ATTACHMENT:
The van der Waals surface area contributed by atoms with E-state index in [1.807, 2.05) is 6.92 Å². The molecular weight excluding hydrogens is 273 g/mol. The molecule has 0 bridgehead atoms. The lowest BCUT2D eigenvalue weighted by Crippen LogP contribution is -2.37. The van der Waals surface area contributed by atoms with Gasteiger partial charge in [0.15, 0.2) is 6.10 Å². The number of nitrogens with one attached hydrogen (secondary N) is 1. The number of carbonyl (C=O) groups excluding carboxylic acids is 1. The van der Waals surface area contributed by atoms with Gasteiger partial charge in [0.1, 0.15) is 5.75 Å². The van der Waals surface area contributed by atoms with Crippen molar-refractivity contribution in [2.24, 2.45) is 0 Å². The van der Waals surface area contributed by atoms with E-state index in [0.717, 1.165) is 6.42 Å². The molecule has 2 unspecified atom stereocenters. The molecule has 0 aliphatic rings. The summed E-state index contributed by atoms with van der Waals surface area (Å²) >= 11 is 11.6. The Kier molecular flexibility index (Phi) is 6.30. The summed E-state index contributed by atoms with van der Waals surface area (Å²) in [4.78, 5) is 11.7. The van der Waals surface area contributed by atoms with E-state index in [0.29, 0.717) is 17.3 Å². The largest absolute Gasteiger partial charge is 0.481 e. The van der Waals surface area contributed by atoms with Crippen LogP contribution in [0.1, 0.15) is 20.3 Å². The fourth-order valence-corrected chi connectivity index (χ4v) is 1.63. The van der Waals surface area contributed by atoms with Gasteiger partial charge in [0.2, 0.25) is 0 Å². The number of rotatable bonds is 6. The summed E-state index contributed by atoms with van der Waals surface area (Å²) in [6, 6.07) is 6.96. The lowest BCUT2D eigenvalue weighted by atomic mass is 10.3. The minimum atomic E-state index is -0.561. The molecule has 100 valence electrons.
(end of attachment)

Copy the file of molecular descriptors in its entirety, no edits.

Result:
The van der Waals surface area contributed by atoms with E-state index in [1.807, 2.05) is 6.92 Å². The molecular weight excluding hydrogens is 273 g/mol. The molecule has 0 bridgehead atoms. The lowest BCUT2D eigenvalue weighted by Crippen LogP contribution is -2.37. The van der Waals surface area contributed by atoms with Gasteiger partial charge in [0.15, 0.2) is 6.10 Å². The number of nitrogens with one attached hydrogen (secondary N) is 1. The number of carbonyl (C=O) groups excluding carboxylic acids is 1. The van der Waals surface area contributed by atoms with Gasteiger partial charge in [0.1, 0.15) is 5.75 Å². The van der Waals surface area contributed by atoms with Crippen molar-refractivity contribution in [2.24, 2.45) is 0 Å². The van der Waals surface area contributed by atoms with E-state index in [0.717, 1.165) is 6.42 Å². The molecule has 2 unspecified atom stereocenters. The molecule has 0 aliphatic rings. The summed E-state index contributed by atoms with van der Waals surface area (Å²) >= 11 is 11.6. The Kier molecular flexibility index (Phi) is 6.30. The summed E-state index contributed by atoms with van der Waals surface area (Å²) in [4.78, 5) is 11.7. The van der Waals surface area contributed by atoms with E-state index in [0.29, 0.717) is 17.3 Å². The largest absolute Gasteiger partial charge is 0.481 e. The van der Waals surface area contributed by atoms with Crippen LogP contribution in [0.1, 0.15) is 20.3 Å². The fourth-order valence-corrected chi connectivity index (χ4v) is 1.63. The van der Waals surface area contributed by atoms with Gasteiger partial charge in [0.2, 0.25) is 0 Å². The number of rotatable bonds is 6. The summed E-state index contributed by atoms with van der Waals surface area (Å²) in [6, 6.07) is 6.96. The lowest BCUT2D eigenvalue weighted by atomic mass is 10.3. The minimum atomic E-state index is -0.561. The molecule has 100 valence electrons.